- Associated Press - Monday, January 27, 2014

MADISON, Wis. (AP) - One of the most moderate Republicans in the Wisconsin state Legislature, and the only Republican to vote against Gov. Scott Walker’s union law, will retire rather than take on a more conservative challenger.

State Sen. Dale Schultz, of Richland Center, announced Monday that he would not seek re-election, saying “there’s simply more to life than being senator.” Schultz’s southwestern Wisconsin seat is one of 17 up for election this year, but one of the few considered competitive.

Schultz, 60, will have served 32 years when he retires.

Schultz said he thought he could win re-election if he ran, either as a Republican or independent, but ultimately decided it was time to move on.

“I don’t have anything to prove to anybody,” Schultz said.

He also left open the possibility of another run for office, saying there were some opportunities that intrigued him, without saying what they were. Schultz ran for Congress in 2004 but was defeated by Democrat Ron Kind.

Schultz was first elected to the state Senate in a special election in 1991 after serving nine years in the Assembly. He rose in the ranks, serving as majority leader from 2004 to 2006.

But in recent years, as Senate Republicans have become more conservative, Schultz’s independent streak has upset party leaders and spurred an unusual primary challenge from Republican Rep. Howard Marklein, of Spring Green.

Marklein announced in April that he was running for the seat after Schultz cast a series of votes that rankled GOP leadership. Schultz was the only Republican in the entire Legislature in 2011 to vote against the union law that limited collective bargaining for most state workers to wage increases no greater than inflation. His vote angered Republicans on that issue that led to recall elections against 13 senators and Walker.

Schultz last year also voted against a bill that loosened environmental regulations to ease siting of an iron ore mine in northern Wisconsin.

Schultz said he would not endorse Marklein because he was “out of step” with the views of people in his district on the mine and the union law. Marklein issued a statement saying Schultz had “dutifully served his constituents” and that he will be missed by both Democrats and Republicans.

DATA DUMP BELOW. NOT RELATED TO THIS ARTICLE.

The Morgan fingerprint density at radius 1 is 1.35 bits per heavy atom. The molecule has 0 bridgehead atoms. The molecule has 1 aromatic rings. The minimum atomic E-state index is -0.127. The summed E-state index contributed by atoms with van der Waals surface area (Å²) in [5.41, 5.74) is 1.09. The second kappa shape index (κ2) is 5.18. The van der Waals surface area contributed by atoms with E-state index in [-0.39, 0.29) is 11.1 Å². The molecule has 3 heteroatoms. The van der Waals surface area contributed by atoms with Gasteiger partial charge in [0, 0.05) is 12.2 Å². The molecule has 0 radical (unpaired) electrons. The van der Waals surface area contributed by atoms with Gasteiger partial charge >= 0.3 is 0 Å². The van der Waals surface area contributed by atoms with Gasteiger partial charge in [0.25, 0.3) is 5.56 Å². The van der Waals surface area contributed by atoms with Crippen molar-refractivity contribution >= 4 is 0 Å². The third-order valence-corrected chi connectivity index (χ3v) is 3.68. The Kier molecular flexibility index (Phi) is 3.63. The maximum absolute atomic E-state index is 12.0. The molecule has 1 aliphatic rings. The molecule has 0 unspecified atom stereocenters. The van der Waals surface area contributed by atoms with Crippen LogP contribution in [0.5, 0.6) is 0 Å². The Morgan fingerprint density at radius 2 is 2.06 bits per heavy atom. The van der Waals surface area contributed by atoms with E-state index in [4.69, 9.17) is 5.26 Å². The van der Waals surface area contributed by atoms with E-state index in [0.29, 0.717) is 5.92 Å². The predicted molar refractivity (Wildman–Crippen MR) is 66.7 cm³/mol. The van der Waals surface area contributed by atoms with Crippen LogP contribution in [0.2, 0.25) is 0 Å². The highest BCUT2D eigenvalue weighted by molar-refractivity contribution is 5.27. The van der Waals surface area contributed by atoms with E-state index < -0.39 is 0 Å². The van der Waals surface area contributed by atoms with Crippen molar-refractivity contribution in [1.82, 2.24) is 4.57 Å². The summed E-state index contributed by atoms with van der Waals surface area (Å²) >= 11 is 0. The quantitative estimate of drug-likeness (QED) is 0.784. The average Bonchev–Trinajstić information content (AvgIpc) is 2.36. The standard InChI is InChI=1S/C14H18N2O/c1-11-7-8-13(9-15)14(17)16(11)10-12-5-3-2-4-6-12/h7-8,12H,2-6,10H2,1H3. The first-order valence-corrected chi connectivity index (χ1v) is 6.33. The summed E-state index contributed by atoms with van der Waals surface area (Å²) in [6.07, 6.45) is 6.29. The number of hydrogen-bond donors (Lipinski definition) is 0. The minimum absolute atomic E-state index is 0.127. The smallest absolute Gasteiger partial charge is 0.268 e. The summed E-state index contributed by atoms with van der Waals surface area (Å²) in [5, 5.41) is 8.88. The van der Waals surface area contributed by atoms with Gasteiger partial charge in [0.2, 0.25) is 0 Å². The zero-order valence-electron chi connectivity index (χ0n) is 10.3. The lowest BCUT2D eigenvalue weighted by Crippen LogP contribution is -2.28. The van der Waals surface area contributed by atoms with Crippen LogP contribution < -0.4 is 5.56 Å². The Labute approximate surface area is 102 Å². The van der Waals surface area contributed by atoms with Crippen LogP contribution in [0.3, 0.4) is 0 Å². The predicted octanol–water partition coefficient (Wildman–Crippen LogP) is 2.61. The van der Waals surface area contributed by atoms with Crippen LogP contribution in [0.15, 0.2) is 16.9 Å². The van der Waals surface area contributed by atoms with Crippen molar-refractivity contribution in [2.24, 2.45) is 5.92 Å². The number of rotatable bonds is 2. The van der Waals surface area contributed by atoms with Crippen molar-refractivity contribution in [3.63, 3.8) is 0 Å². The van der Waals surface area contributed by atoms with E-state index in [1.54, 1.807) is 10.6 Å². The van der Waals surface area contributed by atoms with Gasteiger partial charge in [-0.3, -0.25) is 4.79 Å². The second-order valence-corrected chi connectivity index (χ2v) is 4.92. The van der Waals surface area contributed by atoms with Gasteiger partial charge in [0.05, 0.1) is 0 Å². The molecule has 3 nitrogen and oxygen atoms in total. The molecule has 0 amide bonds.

Democrat Ernie Wittwer, who worked 24 years for the state Department of Transportation, is also running for the seat. Democrats have targeted Schultz’s district as a place where they could gain ground in the Senate, which is controlled by Republicans 18-15.

Many Democrats, including U.S. Rep. Mark Pocan, praised Schultz on his willingness to seek compromise and stand up for what he believed. Republicans were more restrained.

Senator Schultz has had a long and distinguished career in public service,” Walker said in a statement. “I thank him for his contributions to our state.”

Republican Senate Majority Leader Scott Fitzgerald said Schultz’s “wealth of institutional knowledge” will be hard to replace.

Schultz cited the creation of the independent WisconsinEye television network, which broadcasts legislative floor debate, committee hearings and other government-related programming, as one of his greatest accomplishments.

He bemoaned the increase of special interest money in politics, saying “compromise has given way to partisan conformity, and that’s not something in which I’m willing to participate.” In the first six months of last year, Schultz had raised less than $700 for his campaign, compared with $116,000 raised by Marklein.

Schultz is the third-longest-serving member of the Senate to announce his retirement at the end of this year. Sen. Tim Cullen, a moderate Democrat who toured the state with Schultz to call for more bipartisanship and compromise, is retiring, as is Sen. Bob Jauch, a Democrat from Poplar.

The three of them will have served a combined 80 years in the Legislature when they leave.

Copyright © 2018 The Washington Times, LLC.

The Washington Times Comment Policy

The Washington Times welcomes your comments on Spot.im, our third-party provider. Please read our Comment Policy before commenting.


Click to Read More and View Comments

Click to Hide